Issue 34 (2011)

Ekaterina Grokhovskaia:  Devil’s Flower (Tsvetok D’iavola, 2010)

reviewed by Emily Hillhouse © 2011

devilflowerIn the months before its release, fans anticipated that Katia Grokhovskaia’s Devil’s Flower would be the Russian answer to the Twilight saga. Looking at the two films’ promotional materials, which are almost identical, it is clear that Russian publicists hoped to capitalize on the enormous success of the American blockbuster. In reality, production for Devil’s Flower began well before the teen vampire epic, but because of various set-backs was not completed until 2010. However, comparisons are not entirely unwarranted; there are certainly similarities between the two enterprises. Like Twilight, Grokhovskaia’s film centers around a young woman swept into a supernatural world and forced to choose between an ordinary boy and an otherworldly lover. However, aside from some additional aesthetic similarities and a certain amount of wooden acting, the likeness ends there. Despite its beautiful young cast, moody cinematography and alternative rock soundtrack, Devil’s Flower did not attain box office success and was widely panned by critics and audiences alike.

The film tells the story of Polina, a college student with a 1970s sense of style and ethereal good looks. Polina is suffering from nightmares in which she stands before the gates of a dark castle confronting a huge glowing red flower. Wearing a white medieval gown and a look of faint consternation, Polina is drawn into the heart of the blossom by feathery tendrils.

devilflowerDisturbed by this dream, she contacts her friend, Nastia. Fortuitously, Nastia has a strong interest in the occult and lives in an appropriately sinister and isolated cabin. Upon hearing about the strange dream, Nastia goes into a trance and discovers that there is a useful book located in a secret archive of the city library. This archive, full of unlabeled and seemingly un-catalogued books, might be the scariest part of the whole movie. Luckily Nastia was guided by otherworldly forces to a book with the image of the devil’s flower on its spine.

Meanwhile, in another part of town, some of Polina’s more mainstream friends are partying with the local polo team. Unsettled by her trip to the library, and haunted by the uneasy feeling that she is being watched, Polina decides to attend the party. There she meets chisel-jawed star of the polo team, Sasha. The excruciating nature of their interactions must be seen to be believed. Theirs is a relationship made up of few words, and each one is delivered with an astonishing paucity of feeling. Whatever the case, Polina and Sasha soon find themselves galloping on horses through lush fields and exchanging long glances in slow-motion.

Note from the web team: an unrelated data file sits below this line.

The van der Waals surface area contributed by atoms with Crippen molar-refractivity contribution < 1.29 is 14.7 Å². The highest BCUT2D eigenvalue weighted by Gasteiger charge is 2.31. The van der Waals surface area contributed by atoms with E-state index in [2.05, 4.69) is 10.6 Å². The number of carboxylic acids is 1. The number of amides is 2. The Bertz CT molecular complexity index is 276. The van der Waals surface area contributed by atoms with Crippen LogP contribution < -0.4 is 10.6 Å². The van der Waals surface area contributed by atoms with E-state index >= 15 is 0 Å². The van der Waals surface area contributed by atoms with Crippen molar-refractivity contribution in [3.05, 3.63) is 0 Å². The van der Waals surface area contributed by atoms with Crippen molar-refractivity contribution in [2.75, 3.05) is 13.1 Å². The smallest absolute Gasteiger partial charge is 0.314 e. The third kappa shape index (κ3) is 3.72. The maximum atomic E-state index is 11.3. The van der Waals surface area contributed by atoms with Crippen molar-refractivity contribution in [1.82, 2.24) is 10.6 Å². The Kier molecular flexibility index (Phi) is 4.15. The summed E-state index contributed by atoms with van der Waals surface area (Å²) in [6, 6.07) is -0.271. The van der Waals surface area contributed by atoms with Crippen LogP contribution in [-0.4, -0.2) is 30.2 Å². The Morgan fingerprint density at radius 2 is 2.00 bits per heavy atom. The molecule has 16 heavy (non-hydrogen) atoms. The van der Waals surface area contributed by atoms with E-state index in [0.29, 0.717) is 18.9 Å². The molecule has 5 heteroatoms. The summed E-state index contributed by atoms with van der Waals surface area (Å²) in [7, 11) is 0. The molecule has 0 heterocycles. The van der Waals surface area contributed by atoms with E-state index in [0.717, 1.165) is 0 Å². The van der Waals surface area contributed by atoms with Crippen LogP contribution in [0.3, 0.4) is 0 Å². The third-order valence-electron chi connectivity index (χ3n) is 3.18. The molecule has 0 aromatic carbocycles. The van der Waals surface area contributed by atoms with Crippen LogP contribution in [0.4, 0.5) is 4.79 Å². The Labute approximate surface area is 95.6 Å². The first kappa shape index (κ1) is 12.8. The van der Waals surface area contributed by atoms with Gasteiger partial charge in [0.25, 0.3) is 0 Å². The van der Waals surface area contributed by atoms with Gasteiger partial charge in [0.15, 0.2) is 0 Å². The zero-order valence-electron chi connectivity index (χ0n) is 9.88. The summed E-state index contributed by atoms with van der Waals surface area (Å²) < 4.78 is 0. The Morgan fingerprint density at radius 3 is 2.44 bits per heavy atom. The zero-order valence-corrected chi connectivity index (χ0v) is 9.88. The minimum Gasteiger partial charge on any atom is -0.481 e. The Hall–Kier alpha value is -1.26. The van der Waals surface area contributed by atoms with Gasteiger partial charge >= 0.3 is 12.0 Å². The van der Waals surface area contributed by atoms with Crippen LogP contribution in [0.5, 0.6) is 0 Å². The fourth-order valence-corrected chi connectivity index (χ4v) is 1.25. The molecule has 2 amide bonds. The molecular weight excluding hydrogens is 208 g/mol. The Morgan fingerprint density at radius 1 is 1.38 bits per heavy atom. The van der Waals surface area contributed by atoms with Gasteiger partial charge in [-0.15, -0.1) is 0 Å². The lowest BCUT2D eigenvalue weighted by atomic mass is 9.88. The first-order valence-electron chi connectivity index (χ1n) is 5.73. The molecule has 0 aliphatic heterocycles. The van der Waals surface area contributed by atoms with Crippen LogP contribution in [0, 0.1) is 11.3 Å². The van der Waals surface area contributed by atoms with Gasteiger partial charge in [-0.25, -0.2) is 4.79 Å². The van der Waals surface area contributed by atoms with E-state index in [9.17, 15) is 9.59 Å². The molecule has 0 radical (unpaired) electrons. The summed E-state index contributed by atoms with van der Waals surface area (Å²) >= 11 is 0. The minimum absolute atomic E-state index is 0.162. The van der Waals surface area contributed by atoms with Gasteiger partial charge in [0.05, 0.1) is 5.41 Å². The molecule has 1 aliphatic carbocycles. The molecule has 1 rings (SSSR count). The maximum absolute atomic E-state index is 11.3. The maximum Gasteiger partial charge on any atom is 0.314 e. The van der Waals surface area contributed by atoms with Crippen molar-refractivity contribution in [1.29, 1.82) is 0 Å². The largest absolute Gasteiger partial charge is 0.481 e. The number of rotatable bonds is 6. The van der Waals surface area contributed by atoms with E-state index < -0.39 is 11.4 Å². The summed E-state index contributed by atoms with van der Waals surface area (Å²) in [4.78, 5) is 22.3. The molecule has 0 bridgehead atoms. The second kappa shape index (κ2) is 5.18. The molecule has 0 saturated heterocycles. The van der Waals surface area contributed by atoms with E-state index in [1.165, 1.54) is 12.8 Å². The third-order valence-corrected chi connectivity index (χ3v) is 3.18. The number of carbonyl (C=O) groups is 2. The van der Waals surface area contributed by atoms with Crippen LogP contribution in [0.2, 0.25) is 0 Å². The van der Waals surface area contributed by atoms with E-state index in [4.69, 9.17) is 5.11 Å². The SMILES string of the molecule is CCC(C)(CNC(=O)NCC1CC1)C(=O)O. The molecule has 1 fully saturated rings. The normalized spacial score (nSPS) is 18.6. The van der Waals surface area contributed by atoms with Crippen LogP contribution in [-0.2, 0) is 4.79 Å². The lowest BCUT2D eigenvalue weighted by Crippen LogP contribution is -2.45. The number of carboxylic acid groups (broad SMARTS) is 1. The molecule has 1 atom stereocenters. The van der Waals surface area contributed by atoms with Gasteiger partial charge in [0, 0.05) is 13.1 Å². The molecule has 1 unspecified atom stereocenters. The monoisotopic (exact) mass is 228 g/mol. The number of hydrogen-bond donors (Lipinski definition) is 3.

Back in her sylvan retreat, Nastia has made progress with the mysterious book. She has translated a message from Latin, revealing that to him who tastes the flower, “the Forbidden Gates will be unlocked and he shall be embraced by the Abyss of Eternity.” With that cleared up, she further discovers that six pages of the book are blank. However, when she accidentally bleeds on one of the pages, an image appears.

devilflowerAt the same time, Polina has another dream. Once again she stands before the castle gates. But this time she is joined by a dark horseman. He offers her his hand and she is about to take it when there is a shift in the large glowing red flower. When she hesitates, the horseman rides into the flower alone.
The next day, Polina and Sasha go for a romantic walk in the woods. Their awkward banter soon dries up and they find themselves kissing and groping on the forest floor. Over Sasha’s shoulder, Polina sees the dark horseman of her dream emerge from some smoke. Disturbed, she runs away from a confused and annoyed Sasha. At home she strips off all of her clothing and breathes heavily in front of her full length mirror.

That evening, Polina and Nastia meet up to discover that the most recent page to fill-in reveals an image of Polina and the dark horseman before the flower, standing just as they had in the dream. For unclear reasons, Nastia concludes that this means that the horseman will lead them to secret knowledge. As Polina departs into a heavy rainstorm, another page of the book reveals itself. This time it is an image of Polina’s waterlogged walk home.

devilflowerSasha misses Polina. Upon failing to find her at a club, he decides to go home early. And the next day he actually loses his polo match. Polina, meanwhile, stands before her window scantily clad.